would be so great, and its language would be so temperate, and reasonable, and just, and conciliatory, in the case of any dispute which might arise, that it could hardly fail of obtaining an accommodation: and the probability is, that such a nation would grow so high in esteem with other nations, that they would have recourse to it in their disputes with one another, and would abide by its decision. "Add the general influence," says the great bishop Butler in his Analogy," which such a kingdom would have over the face of the earth, by way of example particularly, and the reverence which would be paid to it. It would, plainly, be superior to all others, and the world must gradually come under its empire; not by means of lawless violence, but partly by what must be allowed to be just conquest, and partly by other kingdoms submitting themselves voluntarily to it throughout a course of ages, and claiming its protection one after another, in successive exigencies. The head of it would be an universal monarch in another sense than any other mortal has yet been, and the Eastern style would be literally applicable to him, That all people, nations, and languages, should serve him."" Now bishop Butler supposes this would be the effect where the individuals of a nation were perfectly virtuous. But I ask much less for my own hypothesis. I only ask that the ruling members of the cabinet of any great nation, and perhaps these would only amount to three or four, should consist of real Christians, or of such men as would implicitly follow the policy of the gospel; and I believe the result would be as I have described it.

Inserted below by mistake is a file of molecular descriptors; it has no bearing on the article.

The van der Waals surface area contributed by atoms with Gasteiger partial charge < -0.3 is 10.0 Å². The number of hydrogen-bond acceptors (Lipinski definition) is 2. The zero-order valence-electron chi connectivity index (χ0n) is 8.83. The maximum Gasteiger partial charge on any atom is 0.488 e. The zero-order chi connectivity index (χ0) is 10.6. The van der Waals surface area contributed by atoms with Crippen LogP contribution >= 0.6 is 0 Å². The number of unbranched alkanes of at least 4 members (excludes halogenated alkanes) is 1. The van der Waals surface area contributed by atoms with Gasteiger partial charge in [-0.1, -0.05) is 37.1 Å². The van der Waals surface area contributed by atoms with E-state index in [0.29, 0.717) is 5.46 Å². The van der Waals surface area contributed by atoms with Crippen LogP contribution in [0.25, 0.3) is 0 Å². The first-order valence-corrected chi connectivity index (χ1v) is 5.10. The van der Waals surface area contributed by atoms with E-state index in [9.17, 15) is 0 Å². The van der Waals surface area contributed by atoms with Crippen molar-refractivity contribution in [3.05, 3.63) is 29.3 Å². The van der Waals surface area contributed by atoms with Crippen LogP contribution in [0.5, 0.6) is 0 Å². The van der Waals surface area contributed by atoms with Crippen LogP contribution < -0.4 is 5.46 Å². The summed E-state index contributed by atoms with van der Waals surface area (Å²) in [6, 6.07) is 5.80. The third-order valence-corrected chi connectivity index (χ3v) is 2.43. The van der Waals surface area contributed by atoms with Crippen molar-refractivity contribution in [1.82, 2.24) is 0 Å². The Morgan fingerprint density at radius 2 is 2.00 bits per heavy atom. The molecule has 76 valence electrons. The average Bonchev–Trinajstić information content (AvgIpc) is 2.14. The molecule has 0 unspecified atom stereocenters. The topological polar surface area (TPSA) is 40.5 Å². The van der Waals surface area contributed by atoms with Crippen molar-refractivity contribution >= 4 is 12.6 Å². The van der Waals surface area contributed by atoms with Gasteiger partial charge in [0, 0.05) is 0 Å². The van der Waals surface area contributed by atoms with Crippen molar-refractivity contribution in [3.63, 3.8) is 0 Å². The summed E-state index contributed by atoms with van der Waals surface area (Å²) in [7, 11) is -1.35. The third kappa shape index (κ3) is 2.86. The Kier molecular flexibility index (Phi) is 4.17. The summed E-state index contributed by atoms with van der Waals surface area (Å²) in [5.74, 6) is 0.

Nor indeed are we without instances of the kind. The goodness of the emperor Antoninus Pius was so great, that he was said to have outdone all example. He had no war in the course of a long reign of twenty-four years, so that he was compared to Numa. And nothing is more true, than that

princes referred their controversies to his decision.


Nor must I forget to bring again to the notice of the reader, the instance, though on a smaller scale, of the colonists and descendants of William Penn. The Quakers have uniformly conducted themselves towards the Indians in such a manner, as to give them, from their earliest intercourse, an exalted idea of their character. And the consequence is, as I stated in a prior section, that the former in affairs of importance are consulted by the latter at the present day. But why, if the cabinet of any one powerful nation were to act upon the noble principle of relinquishing war, should we think the other cabinets so lost to good feelings, as not to respect its virtue? Let us instantly abandon this thought; for the supposition of a contrary sentiment would make them worse than the savages I have mentioned. Let us then cherish the fond hope, that human animosities are not to be eternal, and that man is not always to be made a tiger to man. us hope that the government of some one nation (and when we consider the vast power of the British empire, the nature of its constitution and religion, and the general humanity of its inhabitants, none would be better qualified than our own) will set the example of the total dereliction of wars. And let us, in all our respective situations, precede the anticipated blessing, by holding out the necessity of the subjugation of the passions, and by inculcating the doctrine of universal benevolence to man;- -so that, when we look upon the beautiful islands, which lie scattered as so many ornaments of the ocean, we may wish their several inhabitants no greater injury than the violence of their own waves; or that, when we view continents at a distance from us, we may consider them as inhabited by our brothers; or that, when we contemplate the ocean itself, which may separate them from our sight, we may consider it not as